In 1976, following the arrests of a number of prominent musicians and entertainers in Czechoslovakia, a document was drafted by anti-communist activists that would go on to define the opposition movement for years to come.
Charter 77, as it came to be known, was an embryonic blueprint for the Velvet Revolution. It criticized the government for failing to uphold civil and human rights, and involved a number of the same leaders that eventually went on to participate in the non-violent overthrow of the communist government in 1989.
In the end, close to 2,000 people signed Charter 77. And yet, among those, only one was a non-native Czech. Jefim Fistein, Director of RFE/RL’s Russian Service
, is the man that carries this distinction.
Born in Kiev, Ukraine, Jefim had a politically active youth – if only, ironically, due to his inactivity. Growing up, Fistein refused to take part in the Soviet political machine. “I never joined the [Communist Union of Youth] Komsomol as a young person,” he explains. “In my time, this was seen as a strong gesture of disapproval against the regime.”
Fistein’s political involvement took a turn in 1965, when in December he went on to participate in one of the first anti-communist demonstrations in modern Russian history. The protest – a reaction to the arrest and trial of well-known writers Andrei Sinyavsky and Yuli Daniel
on charges of publishing anti-Soviet materials in foreign papers – was the first of many to take place in Pushkin Square, considered by many to be the heart of Moscow. As a result of his participation, Fistein was formally reprimanded by the state and deprived of a scholarship to school.
I see my signature under the charter as proof that in real life there is always a chance to bring your social behavior in compliance with your conscience.
Several years later, in 1969, Fistein again bucked the system when he expressed solidarity with the Prague Spring. “I empathized with what they were doing,” he explains. “Around that time, I married a Czech girl and moved to Prague, so you could say I was a bit more invested than many Soviet citizens.”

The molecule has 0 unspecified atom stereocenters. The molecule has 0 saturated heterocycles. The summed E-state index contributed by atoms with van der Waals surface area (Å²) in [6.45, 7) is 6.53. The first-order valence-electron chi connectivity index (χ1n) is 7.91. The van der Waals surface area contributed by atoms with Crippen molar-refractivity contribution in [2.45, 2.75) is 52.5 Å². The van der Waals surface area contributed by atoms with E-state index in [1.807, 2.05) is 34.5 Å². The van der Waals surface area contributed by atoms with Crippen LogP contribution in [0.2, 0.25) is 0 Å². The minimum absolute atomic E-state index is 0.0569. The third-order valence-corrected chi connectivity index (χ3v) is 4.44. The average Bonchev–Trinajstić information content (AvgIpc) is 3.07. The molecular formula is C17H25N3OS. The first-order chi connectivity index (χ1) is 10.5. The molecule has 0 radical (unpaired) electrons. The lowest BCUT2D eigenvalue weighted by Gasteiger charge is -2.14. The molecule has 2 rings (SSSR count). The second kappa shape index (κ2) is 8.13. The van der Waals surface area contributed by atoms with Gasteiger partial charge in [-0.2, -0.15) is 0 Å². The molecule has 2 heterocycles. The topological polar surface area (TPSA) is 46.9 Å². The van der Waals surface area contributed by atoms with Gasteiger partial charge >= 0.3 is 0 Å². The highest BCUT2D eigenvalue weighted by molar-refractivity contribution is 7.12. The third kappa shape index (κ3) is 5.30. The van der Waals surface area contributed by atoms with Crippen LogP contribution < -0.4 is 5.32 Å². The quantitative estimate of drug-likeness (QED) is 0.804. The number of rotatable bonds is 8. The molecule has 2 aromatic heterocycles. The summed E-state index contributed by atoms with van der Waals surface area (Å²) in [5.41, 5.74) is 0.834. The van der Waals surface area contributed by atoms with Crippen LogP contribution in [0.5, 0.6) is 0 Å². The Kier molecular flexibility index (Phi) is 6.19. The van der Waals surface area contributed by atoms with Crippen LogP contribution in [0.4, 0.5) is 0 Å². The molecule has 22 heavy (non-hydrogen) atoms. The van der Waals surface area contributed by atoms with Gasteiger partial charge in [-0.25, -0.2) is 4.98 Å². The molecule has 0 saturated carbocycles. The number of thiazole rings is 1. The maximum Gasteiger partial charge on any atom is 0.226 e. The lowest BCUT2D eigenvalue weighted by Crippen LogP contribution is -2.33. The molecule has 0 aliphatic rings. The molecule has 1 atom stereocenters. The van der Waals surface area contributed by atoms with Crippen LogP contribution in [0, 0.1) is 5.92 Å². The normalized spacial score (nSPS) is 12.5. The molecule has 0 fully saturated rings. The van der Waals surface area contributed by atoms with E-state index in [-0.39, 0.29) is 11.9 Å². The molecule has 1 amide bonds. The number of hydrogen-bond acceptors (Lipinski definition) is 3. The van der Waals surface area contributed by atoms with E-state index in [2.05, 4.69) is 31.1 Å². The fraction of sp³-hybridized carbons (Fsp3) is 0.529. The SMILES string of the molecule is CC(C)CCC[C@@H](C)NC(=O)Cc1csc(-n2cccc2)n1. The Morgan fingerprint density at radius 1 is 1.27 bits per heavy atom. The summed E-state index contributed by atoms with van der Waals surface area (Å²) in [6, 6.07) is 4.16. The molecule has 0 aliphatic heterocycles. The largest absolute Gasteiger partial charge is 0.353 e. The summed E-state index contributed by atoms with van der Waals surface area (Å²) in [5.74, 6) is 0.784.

While in Prague, Jefim worked as an independent translator, despite his training in journalism. Says Jefim, “Although I was trained in journalism, I didn’t want to work in Czechoslovakia because I didn’t want to serve the regime in any way.”
Fistein’s activism came to a head when he signed Charter 77 in 1978. Aware of the ramifications that might result once he signed, Jefim preemptively asked the government to rescind his Soviet citizenship. “I became, effectively, a man without a country,” Jefim explained, “so once I signed, it became difficult for the authorities to know what to do with me. The best they could do was deprive me of my residence permission, which they did.”
Fistein moved to Austria with his family shortly thereafter, where he stayed until after the Velvet Revolution.
Looking back, Jefim is glad to have been a part of such a defining period in history, but is careful with his choice of words when describing his time as an activist.
“I wouldn’t say I’m proud,” he explains. “I see my signature under the charter as proof that in real life there is always a chance to bring your social behavior in compliance with your conscience.”
More important for Jefim was the redemptive aspect of his participation. “It gave me the chance to not be ashamed of my past.”